Saturday 30 March 2024

Archbishop of Dublin describes level of homelessness as ‘chilling’ and calls for Government’s response to be sped up

Archbishop Michael Jackson of Dublin and Glendalough has described the acceptance of the level of homelessness in the country as “chilling” and he called for “an acceleration” of the Government’s response to the crisis.

Speaking to the Irish Independent following the ‘Walk with the Cross’ by Catholics and Protestants through the streets of Dublin city centre on Friday evening with Archbishop Dermot Farrell, Dr Jackson said his criticism was not to say that an effort isn’t been made, “but the problem runs ahead of any response”.

He said he “most acutely” saw homelessness in the capital in the mornings in the doorways of churches and shops or in alleyways.

“You see that people really have no option but to let go of their dignity. It is really tragic. There has to be solidarity. You would have to be heartless not to understand that there is true dilemma at the heart of what is happening,” he said.

He urged the churches to work with the secular authorities “to move things forward” and he suggested that a “civic conversation” on the crisis was needed in order to recognise “that there are people who are in positions of exhausted desperation who actually need a roof over their head”.

Archbishop Jackson, who is the Church of Ireland’s Primate of Ireland, said he was “disappointed” by the decision to move up to 200 international protection applicants who were sleeping in tents outside the International Protection Office in Dublin to Crooksling on the outskirts of the city.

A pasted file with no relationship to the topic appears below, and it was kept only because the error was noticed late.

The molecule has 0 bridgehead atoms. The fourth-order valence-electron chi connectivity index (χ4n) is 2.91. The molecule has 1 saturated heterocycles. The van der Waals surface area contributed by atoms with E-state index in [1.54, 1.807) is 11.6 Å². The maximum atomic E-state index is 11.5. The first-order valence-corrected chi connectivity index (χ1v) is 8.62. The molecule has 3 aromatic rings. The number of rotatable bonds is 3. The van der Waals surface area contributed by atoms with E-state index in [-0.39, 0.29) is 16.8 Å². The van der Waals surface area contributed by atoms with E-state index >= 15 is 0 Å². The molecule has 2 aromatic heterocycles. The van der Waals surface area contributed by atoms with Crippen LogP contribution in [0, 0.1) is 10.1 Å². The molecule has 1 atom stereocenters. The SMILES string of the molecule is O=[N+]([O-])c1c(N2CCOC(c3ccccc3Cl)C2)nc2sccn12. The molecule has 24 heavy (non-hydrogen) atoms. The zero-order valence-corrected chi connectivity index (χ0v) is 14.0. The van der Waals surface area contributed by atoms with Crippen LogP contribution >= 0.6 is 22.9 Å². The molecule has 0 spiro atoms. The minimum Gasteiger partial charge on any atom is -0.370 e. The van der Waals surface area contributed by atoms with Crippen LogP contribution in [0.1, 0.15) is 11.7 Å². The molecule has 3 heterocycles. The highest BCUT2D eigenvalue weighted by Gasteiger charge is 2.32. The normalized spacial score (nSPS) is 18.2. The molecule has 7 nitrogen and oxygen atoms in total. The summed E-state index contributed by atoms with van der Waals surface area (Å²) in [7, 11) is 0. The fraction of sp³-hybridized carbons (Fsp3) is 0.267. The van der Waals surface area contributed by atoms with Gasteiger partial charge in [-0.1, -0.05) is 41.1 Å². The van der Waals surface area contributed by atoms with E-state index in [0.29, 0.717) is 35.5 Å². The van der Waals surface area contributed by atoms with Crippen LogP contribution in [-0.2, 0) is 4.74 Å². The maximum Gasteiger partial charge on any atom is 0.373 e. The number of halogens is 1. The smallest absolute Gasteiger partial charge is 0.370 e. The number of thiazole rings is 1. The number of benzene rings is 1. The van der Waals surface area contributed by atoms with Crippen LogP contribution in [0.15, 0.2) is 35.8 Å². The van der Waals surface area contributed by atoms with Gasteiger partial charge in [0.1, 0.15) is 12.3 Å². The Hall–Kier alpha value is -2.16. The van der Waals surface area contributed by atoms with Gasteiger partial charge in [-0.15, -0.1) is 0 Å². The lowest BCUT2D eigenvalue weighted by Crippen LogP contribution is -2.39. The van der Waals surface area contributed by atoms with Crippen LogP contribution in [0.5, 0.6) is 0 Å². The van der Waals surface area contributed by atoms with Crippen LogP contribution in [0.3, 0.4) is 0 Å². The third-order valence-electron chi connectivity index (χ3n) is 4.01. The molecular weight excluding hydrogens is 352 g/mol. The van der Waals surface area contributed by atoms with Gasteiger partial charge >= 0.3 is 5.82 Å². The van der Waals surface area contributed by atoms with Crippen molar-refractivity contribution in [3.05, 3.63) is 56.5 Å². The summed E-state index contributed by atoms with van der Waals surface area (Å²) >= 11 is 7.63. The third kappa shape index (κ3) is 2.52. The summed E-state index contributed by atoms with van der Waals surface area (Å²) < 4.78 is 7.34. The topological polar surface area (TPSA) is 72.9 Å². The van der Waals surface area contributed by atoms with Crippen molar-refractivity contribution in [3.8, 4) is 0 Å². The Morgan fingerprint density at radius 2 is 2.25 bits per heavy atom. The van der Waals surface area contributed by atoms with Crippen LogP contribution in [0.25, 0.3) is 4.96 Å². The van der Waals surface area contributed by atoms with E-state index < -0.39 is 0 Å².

“We do ourselves no good if we anaesthetize ourselves visually to something that is a reality. It is not actually a way of addressing the problem and I think it is an indignity to the people who were moved,” he said.

“There are various cultural considerations about that which really need to make us ‘stop the lights’. What responsibility do we have? Do we ‘invisibalise’ people who embarrass us, or do we say we cannot let this happen again.”

Asked about the fact that the homeless crisis was creating tension towards migrants and refugees, Dr Jackson criticised the failure of the authorities to prepare for this.

“If people ask me about my own job, I would say – 98pc of it is homework and 2pc is delivery. You need to do the preparation. We haven’t tried to de-stigmatise and take the danger out of what it is to meet people who are different from us,” he said.

Concern over people washing their hands and walking away from asylum seekers and refugees was also expressed by Archbishop Dermot Farrell during the Way of the Cross procession in Dublin’s Phoenix Park on Friday.

“This is the plight of asylum seekers and refugees when we abandon to their fate those who lack even the most basic requirements for human dignity,” he said.

He criticised as “alarming” the fact that when severe weather struck recently “distinctions were made between different categories of people living on the streets based on legal niceties rather than basic humanity”.